Keywords: drwin failed
Description: Charles Darwin was born into a moderately wealthy family in Shrewsbury, England. His father, Robert, had the largest medical practice outside of London at the time and his mother, Susannah
Charles Darwin was born into a moderately wealthy family in Shrewsbury, England. His father, Robert, had the largest medical practice outside of London at the time and his mother, Susannah Wedgwood, was from a family of wealthy pottery manufacturers. She died when Charles was only 8 years old. Thereafter, he was raised mostly by his father and doting older sisters. Charles grew up in comparative luxury in a large house with servants. However, this was a socially conservative time in England that set narrow limits on a young man's behavior and future possibilities. The constraints on women in Darwin's social class were even greater. Most were given only enough education to efficiently manage the homes of their future husbands and raise their children. Young men were expected to go to university in order to prepare themselves to become medical doctors, military officers, or clerics in the Church of England. Most other occupations were considered somewhat unsavory.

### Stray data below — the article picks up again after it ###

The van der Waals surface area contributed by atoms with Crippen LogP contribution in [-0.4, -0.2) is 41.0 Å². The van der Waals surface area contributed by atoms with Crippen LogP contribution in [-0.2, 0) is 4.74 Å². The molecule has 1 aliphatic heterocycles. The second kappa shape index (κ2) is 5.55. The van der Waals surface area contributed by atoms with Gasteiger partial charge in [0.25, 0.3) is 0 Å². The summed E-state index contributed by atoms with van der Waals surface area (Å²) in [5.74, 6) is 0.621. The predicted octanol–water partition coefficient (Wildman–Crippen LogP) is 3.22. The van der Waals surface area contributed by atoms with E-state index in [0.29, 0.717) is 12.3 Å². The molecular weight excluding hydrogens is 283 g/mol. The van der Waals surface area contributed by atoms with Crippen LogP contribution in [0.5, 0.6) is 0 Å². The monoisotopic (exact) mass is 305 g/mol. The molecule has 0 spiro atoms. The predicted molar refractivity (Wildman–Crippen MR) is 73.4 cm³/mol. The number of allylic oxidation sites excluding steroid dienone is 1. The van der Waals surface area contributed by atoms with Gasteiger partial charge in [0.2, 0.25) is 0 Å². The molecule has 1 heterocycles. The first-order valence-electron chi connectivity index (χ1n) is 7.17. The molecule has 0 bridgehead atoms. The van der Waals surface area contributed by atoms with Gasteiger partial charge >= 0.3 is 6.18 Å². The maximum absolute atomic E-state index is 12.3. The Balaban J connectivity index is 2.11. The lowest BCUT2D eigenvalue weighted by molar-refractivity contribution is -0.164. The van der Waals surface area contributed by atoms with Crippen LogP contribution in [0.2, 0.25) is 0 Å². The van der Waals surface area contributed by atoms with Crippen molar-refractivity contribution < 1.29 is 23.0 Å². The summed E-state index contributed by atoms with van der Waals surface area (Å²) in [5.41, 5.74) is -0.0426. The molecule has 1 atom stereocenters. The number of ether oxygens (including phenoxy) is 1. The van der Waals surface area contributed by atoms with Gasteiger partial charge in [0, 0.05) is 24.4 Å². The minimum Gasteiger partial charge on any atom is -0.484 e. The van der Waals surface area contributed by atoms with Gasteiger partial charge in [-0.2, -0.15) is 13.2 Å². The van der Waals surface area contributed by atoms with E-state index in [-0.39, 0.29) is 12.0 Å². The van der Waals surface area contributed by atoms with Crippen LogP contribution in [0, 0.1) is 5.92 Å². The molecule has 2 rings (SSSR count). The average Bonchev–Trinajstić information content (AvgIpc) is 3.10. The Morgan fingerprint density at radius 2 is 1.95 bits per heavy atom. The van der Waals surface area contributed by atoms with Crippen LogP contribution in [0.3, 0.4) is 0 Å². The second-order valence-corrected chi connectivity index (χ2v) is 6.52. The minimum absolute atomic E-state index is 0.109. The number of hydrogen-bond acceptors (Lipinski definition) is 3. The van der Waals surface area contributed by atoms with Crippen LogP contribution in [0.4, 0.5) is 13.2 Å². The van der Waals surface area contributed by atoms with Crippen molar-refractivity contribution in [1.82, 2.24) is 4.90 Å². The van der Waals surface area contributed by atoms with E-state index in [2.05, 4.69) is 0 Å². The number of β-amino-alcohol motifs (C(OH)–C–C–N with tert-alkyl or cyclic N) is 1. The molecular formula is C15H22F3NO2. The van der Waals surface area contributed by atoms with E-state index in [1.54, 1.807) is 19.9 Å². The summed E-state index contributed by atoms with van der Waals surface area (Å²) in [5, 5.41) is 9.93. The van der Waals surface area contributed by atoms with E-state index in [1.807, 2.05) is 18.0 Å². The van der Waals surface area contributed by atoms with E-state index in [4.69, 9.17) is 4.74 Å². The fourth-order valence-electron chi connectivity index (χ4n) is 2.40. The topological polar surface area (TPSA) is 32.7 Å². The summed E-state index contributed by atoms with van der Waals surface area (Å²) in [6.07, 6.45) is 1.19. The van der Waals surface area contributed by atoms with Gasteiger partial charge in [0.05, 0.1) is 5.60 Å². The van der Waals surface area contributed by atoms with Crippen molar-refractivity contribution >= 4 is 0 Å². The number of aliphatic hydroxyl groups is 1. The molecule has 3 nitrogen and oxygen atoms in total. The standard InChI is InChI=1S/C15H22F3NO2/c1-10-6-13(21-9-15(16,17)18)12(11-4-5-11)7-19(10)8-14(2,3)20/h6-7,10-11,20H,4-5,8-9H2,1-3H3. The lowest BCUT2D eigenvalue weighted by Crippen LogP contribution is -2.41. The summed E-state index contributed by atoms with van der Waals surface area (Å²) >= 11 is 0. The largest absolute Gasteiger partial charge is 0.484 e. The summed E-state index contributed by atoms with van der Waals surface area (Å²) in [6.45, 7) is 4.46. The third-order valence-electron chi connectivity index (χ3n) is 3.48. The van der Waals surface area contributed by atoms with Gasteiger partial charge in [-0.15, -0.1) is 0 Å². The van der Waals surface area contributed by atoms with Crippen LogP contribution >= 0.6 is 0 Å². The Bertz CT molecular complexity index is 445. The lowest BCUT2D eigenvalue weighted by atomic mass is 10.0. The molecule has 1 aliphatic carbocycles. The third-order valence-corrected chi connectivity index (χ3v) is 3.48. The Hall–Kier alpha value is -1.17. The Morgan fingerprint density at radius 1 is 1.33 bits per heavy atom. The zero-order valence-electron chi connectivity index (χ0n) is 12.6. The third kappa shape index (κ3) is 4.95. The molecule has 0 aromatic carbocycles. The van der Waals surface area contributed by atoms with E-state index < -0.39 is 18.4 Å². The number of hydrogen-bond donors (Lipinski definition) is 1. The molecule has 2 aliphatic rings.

At his father's direction, Charles Darwin started university at 16 in Edinburgh, Scotland as a medical student. He showed little academic interest in medicine and was revolted by the brutality of surgery being performed without pain relief. Anesthesia was not used for operations until 1842. Darwin dropped out of medical school after two years of study in 1827. However, his knowledge of natural history was incidentally enriched in Edinburgh by the teaching of Robert Grant, a noted professor of anatomy and an avid marine biologist. At Grant's suggestion, Darwin also became a member of Plinian Society for student naturalists at the University of Edinburgh.
Having given up on a medicine as a future career, Charles Darwin's father then sent him to Cambridge University in 1828 to pursue an ordinary degree program with the goal of later becoming an Anglican parson. In Cambridge his life's direction continued its radical change. He became very interested in the scientific ideas of the geologist Adam Sedgwick and the naturalist John Henslow with whom he spent considerable time collecting specimens from the countryside around the university. At this time in his life, Darwin apparently rejected the concept of biological evolution, just as his mentors Sedgwick and Henslow did. However, Darwin had been exposed to the ideas of Lamarck about evolution earlier while he was a student in Edinburgh.